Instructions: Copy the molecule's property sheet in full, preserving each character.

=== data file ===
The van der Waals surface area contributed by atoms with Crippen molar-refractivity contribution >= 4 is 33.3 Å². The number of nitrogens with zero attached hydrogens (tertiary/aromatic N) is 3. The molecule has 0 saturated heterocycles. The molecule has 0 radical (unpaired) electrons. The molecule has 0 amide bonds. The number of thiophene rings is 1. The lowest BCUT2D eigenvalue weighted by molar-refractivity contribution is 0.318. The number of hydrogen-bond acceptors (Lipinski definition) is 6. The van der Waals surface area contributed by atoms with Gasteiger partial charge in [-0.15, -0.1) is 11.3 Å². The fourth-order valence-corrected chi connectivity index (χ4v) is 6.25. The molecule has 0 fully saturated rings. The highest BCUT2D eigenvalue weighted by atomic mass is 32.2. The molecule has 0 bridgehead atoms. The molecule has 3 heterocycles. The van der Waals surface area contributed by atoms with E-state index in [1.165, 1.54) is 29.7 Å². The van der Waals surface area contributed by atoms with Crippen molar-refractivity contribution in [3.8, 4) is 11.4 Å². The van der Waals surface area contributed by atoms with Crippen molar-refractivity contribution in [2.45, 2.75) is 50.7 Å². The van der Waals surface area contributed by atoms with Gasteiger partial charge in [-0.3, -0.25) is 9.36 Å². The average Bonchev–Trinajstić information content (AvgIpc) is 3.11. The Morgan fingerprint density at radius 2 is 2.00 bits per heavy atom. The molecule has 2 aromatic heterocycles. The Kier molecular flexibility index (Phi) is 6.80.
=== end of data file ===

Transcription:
The van der Waals surface area contributed by atoms with Crippen molar-refractivity contribution >= 4 is 33.3 Å². The number of nitrogens with zero attached hydrogens (tertiary/aromatic N) is 3. The molecule has 0 saturated heterocycles. The molecule has 0 radical (unpaired) electrons. The molecule has 0 amide bonds. The number of thiophene rings is 1. The lowest BCUT2D eigenvalue weighted by molar-refractivity contribution is 0.318. The number of hydrogen-bond acceptors (Lipinski definition) is 6. The van der Waals surface area contributed by atoms with Gasteiger partial charge in [-0.15, -0.1) is 11.3 Å². The fourth-order valence-corrected chi connectivity index (χ4v) is 6.25. The molecule has 0 fully saturated rings. The highest BCUT2D eigenvalue weighted by atomic mass is 32.2. The molecule has 0 bridgehead atoms. The molecule has 3 heterocycles. The van der Waals surface area contributed by atoms with E-state index in [1.165, 1.54) is 29.7 Å². The van der Waals surface area contributed by atoms with Crippen molar-refractivity contribution in [3.8, 4) is 11.4 Å². The van der Waals surface area contributed by atoms with Crippen molar-refractivity contribution in [2.45, 2.75) is 50.7 Å². The van der Waals surface area contributed by atoms with Gasteiger partial charge in [-0.3, -0.25) is 9.36 Å². The average Bonchev–Trinajstić information content (AvgIpc) is 3.11. The Morgan fingerprint density at radius 2 is 2.00 bits per heavy atom. The molecule has 2 aromatic heterocycles. The Kier molecular flexibility index (Phi) is 6.80.